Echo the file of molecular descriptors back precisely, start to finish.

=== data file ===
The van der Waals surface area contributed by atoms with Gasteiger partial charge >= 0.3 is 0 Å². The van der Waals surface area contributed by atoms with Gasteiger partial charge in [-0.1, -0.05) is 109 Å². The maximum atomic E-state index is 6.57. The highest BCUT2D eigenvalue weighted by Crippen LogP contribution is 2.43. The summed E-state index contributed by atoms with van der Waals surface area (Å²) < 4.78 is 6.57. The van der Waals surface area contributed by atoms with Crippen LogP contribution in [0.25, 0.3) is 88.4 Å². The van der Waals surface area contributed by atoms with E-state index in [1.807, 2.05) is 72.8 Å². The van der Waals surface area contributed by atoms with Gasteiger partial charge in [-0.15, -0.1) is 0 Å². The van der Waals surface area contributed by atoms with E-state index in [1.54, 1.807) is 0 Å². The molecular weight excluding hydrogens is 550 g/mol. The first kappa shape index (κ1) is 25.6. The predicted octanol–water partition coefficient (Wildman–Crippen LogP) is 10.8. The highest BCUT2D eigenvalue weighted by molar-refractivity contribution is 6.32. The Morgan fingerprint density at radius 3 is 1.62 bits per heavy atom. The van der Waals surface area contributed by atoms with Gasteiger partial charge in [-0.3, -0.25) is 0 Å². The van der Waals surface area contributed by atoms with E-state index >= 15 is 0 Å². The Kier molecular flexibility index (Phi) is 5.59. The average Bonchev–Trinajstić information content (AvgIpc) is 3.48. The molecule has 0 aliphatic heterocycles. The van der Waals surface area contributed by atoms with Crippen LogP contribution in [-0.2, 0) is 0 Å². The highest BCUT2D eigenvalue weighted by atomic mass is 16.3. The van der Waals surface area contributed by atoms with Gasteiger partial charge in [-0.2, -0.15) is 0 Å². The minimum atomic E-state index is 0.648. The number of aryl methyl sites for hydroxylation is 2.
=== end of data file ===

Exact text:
The van der Waals surface area contributed by atoms with Gasteiger partial charge >= 0.3 is 0 Å². The van der Waals surface area contributed by atoms with Gasteiger partial charge in [-0.1, -0.05) is 109 Å². The maximum atomic E-state index is 6.57. The highest BCUT2D eigenvalue weighted by Crippen LogP contribution is 2.43. The summed E-state index contributed by atoms with van der Waals surface area (Å²) < 4.78 is 6.57. The van der Waals surface area contributed by atoms with Crippen LogP contribution in [0.25, 0.3) is 88.4 Å². The van der Waals surface area contributed by atoms with E-state index in [1.807, 2.05) is 72.8 Å². The van der Waals surface area contributed by atoms with Gasteiger partial charge in [-0.15, -0.1) is 0 Å². The van der Waals surface area contributed by atoms with E-state index in [1.54, 1.807) is 0 Å². The molecular weight excluding hydrogens is 550 g/mol. The first kappa shape index (κ1) is 25.6. The predicted octanol–water partition coefficient (Wildman–Crippen LogP) is 10.8. The highest BCUT2D eigenvalue weighted by molar-refractivity contribution is 6.32. The Morgan fingerprint density at radius 3 is 1.62 bits per heavy atom. The van der Waals surface area contributed by atoms with Gasteiger partial charge in [-0.3, -0.25) is 0 Å². The van der Waals surface area contributed by atoms with E-state index >= 15 is 0 Å². The Kier molecular flexibility index (Phi) is 5.59. The average Bonchev–Trinajstić information content (AvgIpc) is 3.48. The molecule has 0 aliphatic heterocycles. The van der Waals surface area contributed by atoms with Crippen LogP contribution in [-0.2, 0) is 0 Å². The highest BCUT2D eigenvalue weighted by atomic mass is 16.3. The van der Waals surface area contributed by atoms with Gasteiger partial charge in [-0.2, -0.15) is 0 Å². The minimum atomic E-state index is 0.648. The number of aryl methyl sites for hydroxylation is 2.